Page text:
High schoolers, he’d say with a sigh, and leave it at that.

This type of conversation occurred multiple times and I could always find some reason to call bogus, mainly because I don’t believe in the old mental trick of “fake it ‘til you make it.” I don’t believe anyone can instantly go from pissed off to pleasant just because they want to; it’s a process, and it takes time. And I don’t think life and emotions and actions can (or should) be faked. This is the only chance we get, so we need to make it real and live it authentically

But every time I’d cast my doubts about the simplicity and effectiveness of Law of Attraction thinking, my boyfriend would bring me back to what he thinks is at its core: choosing to be happy, choosing to retain a positive outlook and choosing to see the glass half-full. It’s a choice, seems to be all he’s saying. You won’t feel perfectly happy all the time, but you can remind yourself that you have a choice. And that can help you take actions that might actually bring more happiness your way. And that I do agree with. So does the woman I interviewed who’s got some certification or another to be an official “Law of Attraction” coach for all the pessimists and doubters out there who can’t figure it out themselves.

As far as doubters, I’m not ashamed to say I was one of them. Sometimes this philosophical stuff sounds too pie-in-the-sky and full of fluff to be worth anything in today’s real world. But if all this Law of Attraction philosophy is saying is “you’ll be happier more often if you choose to be happy,” well, then I’m on board. And I’ll start now.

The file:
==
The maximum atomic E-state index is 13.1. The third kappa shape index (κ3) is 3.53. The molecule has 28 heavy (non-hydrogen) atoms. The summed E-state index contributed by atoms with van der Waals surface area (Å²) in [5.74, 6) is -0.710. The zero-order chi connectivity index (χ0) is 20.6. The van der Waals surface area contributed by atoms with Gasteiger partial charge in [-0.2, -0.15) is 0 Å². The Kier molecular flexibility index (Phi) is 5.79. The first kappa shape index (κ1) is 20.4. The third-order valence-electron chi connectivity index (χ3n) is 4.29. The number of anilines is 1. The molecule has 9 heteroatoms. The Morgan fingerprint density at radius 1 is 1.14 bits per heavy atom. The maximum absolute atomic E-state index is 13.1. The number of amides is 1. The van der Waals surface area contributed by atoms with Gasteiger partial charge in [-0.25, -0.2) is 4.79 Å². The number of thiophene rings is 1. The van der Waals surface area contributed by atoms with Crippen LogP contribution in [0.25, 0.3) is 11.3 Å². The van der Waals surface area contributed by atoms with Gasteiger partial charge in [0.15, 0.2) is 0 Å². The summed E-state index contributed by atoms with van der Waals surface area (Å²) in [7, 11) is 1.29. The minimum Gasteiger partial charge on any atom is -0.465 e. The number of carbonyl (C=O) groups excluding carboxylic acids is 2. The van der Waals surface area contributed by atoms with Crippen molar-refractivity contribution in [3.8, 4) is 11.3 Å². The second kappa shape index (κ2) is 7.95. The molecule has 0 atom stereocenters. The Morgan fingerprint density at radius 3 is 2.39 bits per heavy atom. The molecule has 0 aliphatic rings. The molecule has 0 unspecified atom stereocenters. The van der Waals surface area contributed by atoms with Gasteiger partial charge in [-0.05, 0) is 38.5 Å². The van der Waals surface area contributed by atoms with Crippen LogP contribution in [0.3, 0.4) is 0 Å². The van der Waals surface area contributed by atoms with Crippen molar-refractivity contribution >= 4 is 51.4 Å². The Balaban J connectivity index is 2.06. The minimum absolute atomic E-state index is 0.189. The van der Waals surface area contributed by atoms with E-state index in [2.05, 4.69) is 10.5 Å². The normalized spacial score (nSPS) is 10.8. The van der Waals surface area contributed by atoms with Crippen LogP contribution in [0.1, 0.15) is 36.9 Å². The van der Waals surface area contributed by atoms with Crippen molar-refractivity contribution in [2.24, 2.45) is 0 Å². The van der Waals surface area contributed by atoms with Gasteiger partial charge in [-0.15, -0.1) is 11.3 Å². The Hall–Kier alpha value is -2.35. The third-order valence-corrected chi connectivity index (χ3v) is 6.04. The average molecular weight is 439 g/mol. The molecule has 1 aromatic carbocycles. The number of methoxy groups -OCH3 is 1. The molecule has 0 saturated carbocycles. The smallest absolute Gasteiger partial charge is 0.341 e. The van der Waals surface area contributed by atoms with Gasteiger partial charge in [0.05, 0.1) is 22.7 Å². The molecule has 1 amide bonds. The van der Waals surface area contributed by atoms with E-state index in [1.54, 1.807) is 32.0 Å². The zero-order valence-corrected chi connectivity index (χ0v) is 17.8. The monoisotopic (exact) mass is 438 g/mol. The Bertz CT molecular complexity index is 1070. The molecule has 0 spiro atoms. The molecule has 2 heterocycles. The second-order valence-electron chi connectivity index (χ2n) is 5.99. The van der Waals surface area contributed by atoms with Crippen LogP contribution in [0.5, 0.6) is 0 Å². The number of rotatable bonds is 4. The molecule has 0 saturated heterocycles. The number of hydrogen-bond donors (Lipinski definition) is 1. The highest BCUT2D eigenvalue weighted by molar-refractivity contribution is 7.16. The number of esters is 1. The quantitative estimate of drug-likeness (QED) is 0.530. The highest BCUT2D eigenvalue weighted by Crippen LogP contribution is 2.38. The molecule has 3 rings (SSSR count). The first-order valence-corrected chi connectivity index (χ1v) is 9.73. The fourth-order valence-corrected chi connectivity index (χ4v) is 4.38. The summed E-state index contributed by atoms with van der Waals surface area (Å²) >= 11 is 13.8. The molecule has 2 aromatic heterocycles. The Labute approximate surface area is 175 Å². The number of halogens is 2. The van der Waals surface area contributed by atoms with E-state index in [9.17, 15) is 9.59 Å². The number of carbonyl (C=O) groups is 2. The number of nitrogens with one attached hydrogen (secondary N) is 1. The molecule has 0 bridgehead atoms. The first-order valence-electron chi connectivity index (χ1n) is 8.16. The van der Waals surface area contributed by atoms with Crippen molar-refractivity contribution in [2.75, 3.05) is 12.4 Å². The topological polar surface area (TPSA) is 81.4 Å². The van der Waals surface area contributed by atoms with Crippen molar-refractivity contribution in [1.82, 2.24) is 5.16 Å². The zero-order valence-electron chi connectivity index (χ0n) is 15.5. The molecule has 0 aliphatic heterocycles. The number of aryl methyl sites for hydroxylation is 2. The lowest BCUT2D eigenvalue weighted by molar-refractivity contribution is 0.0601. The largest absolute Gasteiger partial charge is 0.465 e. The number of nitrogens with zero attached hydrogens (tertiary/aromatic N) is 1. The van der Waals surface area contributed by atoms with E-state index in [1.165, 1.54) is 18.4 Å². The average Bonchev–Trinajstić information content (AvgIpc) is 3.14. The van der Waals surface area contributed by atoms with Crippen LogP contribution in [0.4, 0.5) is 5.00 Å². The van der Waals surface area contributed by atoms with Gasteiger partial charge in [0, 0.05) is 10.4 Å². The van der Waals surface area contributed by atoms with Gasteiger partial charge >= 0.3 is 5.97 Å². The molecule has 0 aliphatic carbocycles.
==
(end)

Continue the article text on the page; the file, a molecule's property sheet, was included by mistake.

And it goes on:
This Tuesday, I choose to be happy, and I’ll see what that happiness will bring my way.


(Disclaimer: This is not an official Law of Attraction post; it’s just one twenty-something’s thoughts.)

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Alumni bars: Flash back to college one sip at a time

On one Chicago night after a Bulls game, I realized I am a fan of alumni bars. It’s easy to like an alumni bar for your own alma mater, especially if you spent any of your college years in the football or basketball superfan cheering section. But I discovered my love for alumni bars at a pub filled with alumni of a school I didn’t even attend – Marquette University.

Full disclosure: I wasn’t an Illini in a Golden Eagles bar alone just for fun – I was there with two Marquette alums and co-workers who had told me the place was great. They were right.